Column: 'Hope is not a feeling, it's a virtue'
Sep 14, 2020 02:24PM
By Kurt Meyer
Hope. We all have it, although sometimes it’s in rather scant supply. I want these next paragraphs to be about hope. Even more, I want your take-away to be a greater sense of hopefulness… about life, about the world, about trends we all might follow.
Like the weather, we often cite hope without much ability to influence the outcome, with comments like, “Boy, I sure hope so,” or “Hope springs eternal!” – and, sometimes without ever using the word, as in “From your lips to God’s ears.” All three expressions are favorites of mine.
I admit being a congenital optimist, more hopeful than most, maybe significantly so. I contend that changes – no, make that IMPROVEMENTS – I have seen and benefited from in the last six decades support this attitude. I realize I’m writing this at an unusually stormy time, characterized by devastation, destruction, and disease, making it difficult to see the rainbow. Oh, but it’s there!
For example… brilliant scientists are at work creating a new vaccine to overcome the pandemic, the cause of almost 200,000 American deaths. We don’t yet know details about when an inoculation will be safe, effective, and available. It takes time, more than we’d like, but it WILL happen in the foreseeable future.
Awful wildfires ravaging the west coast are stories we seemingly encounter annually. Increased frequency and severity are a reminder that some of this uptick is rooted in climate change, a challenge we’ve not yet solved. But we will, eventually. I am hopeful (that concept again) that it won’t be too late.
There are not enough column inches in this newspaper to address fully issues related to the economy, rarely as robust as we’d like, or to racial strife, a persistent societal challenge. While there are occasional glimmers of progress, clearly we’ve not arrived at comprehensive solutions here.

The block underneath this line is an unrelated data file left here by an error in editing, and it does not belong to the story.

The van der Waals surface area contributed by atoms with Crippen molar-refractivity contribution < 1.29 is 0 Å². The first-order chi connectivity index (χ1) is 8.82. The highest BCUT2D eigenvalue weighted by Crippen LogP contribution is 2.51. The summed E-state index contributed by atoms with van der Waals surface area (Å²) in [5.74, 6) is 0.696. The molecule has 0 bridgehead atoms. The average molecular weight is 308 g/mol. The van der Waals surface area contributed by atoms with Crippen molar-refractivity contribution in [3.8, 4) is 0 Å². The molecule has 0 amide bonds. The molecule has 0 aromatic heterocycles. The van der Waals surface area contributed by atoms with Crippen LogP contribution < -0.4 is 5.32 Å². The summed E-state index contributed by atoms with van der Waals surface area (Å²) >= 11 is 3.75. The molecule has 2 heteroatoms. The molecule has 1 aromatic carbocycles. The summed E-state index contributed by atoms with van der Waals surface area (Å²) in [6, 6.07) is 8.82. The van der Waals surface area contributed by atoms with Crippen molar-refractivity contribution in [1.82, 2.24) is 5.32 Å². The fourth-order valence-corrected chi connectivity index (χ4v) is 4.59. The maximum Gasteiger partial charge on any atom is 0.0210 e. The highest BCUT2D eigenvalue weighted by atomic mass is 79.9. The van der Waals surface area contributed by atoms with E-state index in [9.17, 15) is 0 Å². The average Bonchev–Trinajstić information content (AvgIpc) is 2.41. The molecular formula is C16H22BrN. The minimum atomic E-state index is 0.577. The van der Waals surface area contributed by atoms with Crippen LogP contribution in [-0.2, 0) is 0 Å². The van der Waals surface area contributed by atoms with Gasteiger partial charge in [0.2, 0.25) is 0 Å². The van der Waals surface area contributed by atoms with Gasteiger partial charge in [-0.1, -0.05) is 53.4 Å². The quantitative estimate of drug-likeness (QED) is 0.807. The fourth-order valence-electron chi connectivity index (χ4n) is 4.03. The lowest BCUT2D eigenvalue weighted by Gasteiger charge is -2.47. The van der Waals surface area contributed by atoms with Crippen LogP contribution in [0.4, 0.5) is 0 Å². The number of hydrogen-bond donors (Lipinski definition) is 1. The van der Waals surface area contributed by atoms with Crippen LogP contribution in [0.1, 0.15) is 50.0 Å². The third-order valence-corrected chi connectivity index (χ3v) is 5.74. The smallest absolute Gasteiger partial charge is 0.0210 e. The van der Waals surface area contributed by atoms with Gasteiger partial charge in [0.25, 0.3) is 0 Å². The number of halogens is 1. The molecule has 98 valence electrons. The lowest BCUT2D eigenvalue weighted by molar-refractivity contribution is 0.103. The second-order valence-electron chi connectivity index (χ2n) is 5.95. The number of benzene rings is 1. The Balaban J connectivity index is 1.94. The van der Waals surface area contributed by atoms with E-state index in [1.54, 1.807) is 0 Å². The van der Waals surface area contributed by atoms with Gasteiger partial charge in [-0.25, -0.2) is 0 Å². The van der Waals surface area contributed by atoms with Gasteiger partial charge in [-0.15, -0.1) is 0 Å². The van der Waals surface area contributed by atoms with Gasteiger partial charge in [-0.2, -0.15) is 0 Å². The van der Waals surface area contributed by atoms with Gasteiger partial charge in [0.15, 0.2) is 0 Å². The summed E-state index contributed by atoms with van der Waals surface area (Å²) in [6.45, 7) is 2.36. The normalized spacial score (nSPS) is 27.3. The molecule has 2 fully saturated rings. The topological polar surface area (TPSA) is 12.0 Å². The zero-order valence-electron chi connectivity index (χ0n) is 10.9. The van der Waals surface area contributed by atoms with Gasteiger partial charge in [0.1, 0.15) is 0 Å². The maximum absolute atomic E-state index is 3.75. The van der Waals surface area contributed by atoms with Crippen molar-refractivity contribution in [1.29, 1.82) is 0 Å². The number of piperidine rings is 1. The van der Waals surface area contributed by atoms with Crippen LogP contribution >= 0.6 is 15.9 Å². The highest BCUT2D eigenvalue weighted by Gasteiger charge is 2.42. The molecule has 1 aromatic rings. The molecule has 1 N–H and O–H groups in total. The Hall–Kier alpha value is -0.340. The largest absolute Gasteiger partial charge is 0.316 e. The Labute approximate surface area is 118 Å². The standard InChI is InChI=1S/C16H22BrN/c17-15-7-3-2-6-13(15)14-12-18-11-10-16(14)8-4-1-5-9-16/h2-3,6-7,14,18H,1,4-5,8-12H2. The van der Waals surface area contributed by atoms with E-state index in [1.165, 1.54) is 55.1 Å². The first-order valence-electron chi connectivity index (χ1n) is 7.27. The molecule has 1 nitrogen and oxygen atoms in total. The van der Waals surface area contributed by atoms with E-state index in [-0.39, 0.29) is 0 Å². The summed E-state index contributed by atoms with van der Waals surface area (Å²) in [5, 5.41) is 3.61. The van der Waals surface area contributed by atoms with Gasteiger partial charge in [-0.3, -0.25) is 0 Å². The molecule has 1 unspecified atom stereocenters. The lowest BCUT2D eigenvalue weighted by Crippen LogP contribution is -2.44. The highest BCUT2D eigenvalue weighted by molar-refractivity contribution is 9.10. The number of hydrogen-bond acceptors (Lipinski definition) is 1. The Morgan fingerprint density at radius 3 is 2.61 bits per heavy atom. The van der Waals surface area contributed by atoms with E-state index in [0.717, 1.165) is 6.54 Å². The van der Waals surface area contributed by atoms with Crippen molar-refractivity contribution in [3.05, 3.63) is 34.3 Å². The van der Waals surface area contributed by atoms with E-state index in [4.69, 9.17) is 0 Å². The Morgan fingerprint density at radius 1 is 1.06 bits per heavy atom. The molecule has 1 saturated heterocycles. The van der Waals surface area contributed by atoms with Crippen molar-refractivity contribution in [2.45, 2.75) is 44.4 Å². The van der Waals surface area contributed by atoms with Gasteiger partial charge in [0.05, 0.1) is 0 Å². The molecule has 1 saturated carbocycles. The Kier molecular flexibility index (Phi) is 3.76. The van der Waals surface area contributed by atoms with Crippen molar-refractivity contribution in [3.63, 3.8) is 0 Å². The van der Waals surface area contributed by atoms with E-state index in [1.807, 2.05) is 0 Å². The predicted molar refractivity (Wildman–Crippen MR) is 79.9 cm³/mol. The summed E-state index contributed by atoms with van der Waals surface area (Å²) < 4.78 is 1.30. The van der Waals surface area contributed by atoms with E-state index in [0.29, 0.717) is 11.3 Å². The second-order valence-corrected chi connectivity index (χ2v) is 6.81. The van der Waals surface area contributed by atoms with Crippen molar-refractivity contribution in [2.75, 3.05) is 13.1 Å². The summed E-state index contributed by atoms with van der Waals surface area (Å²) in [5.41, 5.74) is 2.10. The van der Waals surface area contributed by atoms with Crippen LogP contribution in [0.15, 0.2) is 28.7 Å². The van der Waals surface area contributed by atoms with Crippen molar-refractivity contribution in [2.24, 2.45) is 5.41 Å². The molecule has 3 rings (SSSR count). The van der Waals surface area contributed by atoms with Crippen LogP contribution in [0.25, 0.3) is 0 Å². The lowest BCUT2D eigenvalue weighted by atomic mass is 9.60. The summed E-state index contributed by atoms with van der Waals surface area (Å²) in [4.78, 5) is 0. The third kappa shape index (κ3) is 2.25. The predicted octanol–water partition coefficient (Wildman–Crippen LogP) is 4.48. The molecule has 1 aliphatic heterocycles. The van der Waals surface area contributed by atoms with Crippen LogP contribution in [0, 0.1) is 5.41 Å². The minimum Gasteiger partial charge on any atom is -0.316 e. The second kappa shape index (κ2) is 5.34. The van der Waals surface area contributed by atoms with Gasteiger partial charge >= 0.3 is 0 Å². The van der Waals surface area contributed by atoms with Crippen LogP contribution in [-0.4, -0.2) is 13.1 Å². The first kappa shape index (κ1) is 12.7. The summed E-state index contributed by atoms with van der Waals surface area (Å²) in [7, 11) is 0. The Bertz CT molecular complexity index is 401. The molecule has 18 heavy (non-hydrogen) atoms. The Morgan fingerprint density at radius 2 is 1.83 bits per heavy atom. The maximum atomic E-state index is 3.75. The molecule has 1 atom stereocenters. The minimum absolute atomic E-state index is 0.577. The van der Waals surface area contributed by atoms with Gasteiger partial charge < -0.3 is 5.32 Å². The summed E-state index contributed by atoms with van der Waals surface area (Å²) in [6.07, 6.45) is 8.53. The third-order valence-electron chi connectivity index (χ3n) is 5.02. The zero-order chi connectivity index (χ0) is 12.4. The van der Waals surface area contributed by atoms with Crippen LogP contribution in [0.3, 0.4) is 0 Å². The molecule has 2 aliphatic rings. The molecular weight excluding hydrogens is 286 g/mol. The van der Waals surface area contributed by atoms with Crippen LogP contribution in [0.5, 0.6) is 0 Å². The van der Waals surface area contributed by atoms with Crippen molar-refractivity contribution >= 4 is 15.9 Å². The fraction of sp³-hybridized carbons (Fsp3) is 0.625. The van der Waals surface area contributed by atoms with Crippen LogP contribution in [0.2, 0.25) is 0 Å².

So, why the hope? Because without hope, we’re done; the battle is over. And we lost. In all the aforementioned struggles, our opponent is not an Evil Axis (meaning people wishing us harm) but semi-elastic limits of talent, resources, time, priorities, and of marshalling our collective national will.
Powerful forces of apathy and pessimism are always with us. To prevail, we must be stronger!
An eloquent observation by columnist E.J. Dionne, Jr, writing in the Washington Post last weekend: “Hope is not a feeling. It’s a virtue. We have good reason to practice it right now – and no alternative but to embrace it.”
Several days after these humble scribblings of mine appear, Dionne will be honored by Americans for Democratic Action, a national organization founded in 1947 by Eleanor Roosevelt among others, which I now serve as Chair of the Executive Committee. I’m thrilled that we’re awarding Dionne ADA’s first-ever James Wechsler “Integrity in Journalism” Award. (Wechsler was editor of The New York Post and a prominent voice of American liberalism for four decades, beginning in the 1940s.)
Unfortunately, this is a virtual event this year, meaning I won’t be spending time with “the greats and the near-greats” in DC, although I anticipate seeing familiar faces on the computer screen. While I vastly prefer showing up in person, this year’s event may be another source of hope: that even in the midst of a pandemic, people of common purpose can gather through technology to honor a distinguished thinker/writer.
The act of sharing a few words on paper or via computer is one of great hopefulness. Columnist Dionne does this extraordinarily well in the conviction that thoughts communicated effectively can and do make the world a better place. It’s a timely reminder that hope springs eternal.
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